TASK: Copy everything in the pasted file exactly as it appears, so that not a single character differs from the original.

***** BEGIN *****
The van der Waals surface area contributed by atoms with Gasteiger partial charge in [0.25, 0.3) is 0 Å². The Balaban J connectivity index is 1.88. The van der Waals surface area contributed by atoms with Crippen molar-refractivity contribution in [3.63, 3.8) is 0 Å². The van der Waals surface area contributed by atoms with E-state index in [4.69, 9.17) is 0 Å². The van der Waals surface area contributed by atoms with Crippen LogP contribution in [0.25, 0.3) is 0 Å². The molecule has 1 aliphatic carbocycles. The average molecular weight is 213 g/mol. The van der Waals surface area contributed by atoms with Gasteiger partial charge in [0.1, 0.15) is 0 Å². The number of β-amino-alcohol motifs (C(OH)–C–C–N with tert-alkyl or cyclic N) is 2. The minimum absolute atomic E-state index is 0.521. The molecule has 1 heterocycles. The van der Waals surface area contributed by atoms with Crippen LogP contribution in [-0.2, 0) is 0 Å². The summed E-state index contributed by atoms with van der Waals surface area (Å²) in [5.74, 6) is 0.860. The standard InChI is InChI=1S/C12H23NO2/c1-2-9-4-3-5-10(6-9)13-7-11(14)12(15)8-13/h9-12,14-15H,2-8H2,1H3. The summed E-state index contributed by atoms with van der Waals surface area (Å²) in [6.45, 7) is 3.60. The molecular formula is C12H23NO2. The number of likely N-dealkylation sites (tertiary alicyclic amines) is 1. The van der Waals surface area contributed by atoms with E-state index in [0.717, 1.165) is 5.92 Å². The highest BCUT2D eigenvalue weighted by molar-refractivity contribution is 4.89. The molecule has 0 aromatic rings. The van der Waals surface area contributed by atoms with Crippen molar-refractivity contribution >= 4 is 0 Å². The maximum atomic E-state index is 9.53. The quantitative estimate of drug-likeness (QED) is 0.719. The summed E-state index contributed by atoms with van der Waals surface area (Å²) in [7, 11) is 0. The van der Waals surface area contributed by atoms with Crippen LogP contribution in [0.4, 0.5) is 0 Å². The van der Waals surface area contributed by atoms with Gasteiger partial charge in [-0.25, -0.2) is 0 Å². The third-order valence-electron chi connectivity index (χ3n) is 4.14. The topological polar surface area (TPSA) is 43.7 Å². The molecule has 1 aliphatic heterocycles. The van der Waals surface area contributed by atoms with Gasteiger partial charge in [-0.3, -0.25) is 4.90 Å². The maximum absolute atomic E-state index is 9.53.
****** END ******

The van der Waals surface area contributed by atoms with Gasteiger partial charge in [0.25, 0.3) is 0 Å². The Balaban J connectivity index is 1.88. The van der Waals surface area contributed by atoms with Crippen molar-refractivity contribution in [3.63, 3.8) is 0 Å². The van der Waals surface area contributed by atoms with E-state index in [4.69, 9.17) is 0 Å². The van der Waals surface area contributed by atoms with Crippen LogP contribution in [0.25, 0.3) is 0 Å². The molecule has 1 aliphatic carbocycles. The average molecular weight is 213 g/mol. The van der Waals surface area contributed by atoms with Gasteiger partial charge in [0.1, 0.15) is 0 Å². The number of β-amino-alcohol motifs (C(OH)–C–C–N with tert-alkyl or cyclic N) is 2. The minimum absolute atomic E-state index is 0.521. The molecule has 1 heterocycles. The van der Waals surface area contributed by atoms with Crippen LogP contribution in [-0.2, 0) is 0 Å². The summed E-state index contributed by atoms with van der Waals surface area (Å²) in [5.74, 6) is 0.860. The standard InChI is InChI=1S/C12H23NO2/c1-2-9-4-3-5-10(6-9)13-7-11(14)12(15)8-13/h9-12,14-15H,2-8H2,1H3. The summed E-state index contributed by atoms with van der Waals surface area (Å²) in [6.45, 7) is 3.60. The molecular formula is C12H23NO2. The number of likely N-dealkylation sites (tertiary alicyclic amines) is 1. The van der Waals surface area contributed by atoms with E-state index in [0.717, 1.165) is 5.92 Å². The highest BCUT2D eigenvalue weighted by molar-refractivity contribution is 4.89. The molecule has 0 aromatic rings. The van der Waals surface area contributed by atoms with Crippen molar-refractivity contribution >= 4 is 0 Å². The maximum atomic E-state index is 9.53. The quantitative estimate of drug-likeness (QED) is 0.719. The summed E-state index contributed by atoms with van der Waals surface area (Å²) in [7, 11) is 0. The van der Waals surface area contributed by atoms with Crippen LogP contribution in [0.4, 0.5) is 0 Å². The van der Waals surface area contributed by atoms with Gasteiger partial charge in [-0.25, -0.2) is 0 Å². The third-order valence-electron chi connectivity index (χ3n) is 4.14. The topological polar surface area (TPSA) is 43.7 Å². The molecule has 1 aliphatic heterocycles. The van der Waals surface area contributed by atoms with Gasteiger partial charge in [-0.3, -0.25) is 4.90 Å². The maximum absolute atomic E-state index is 9.53.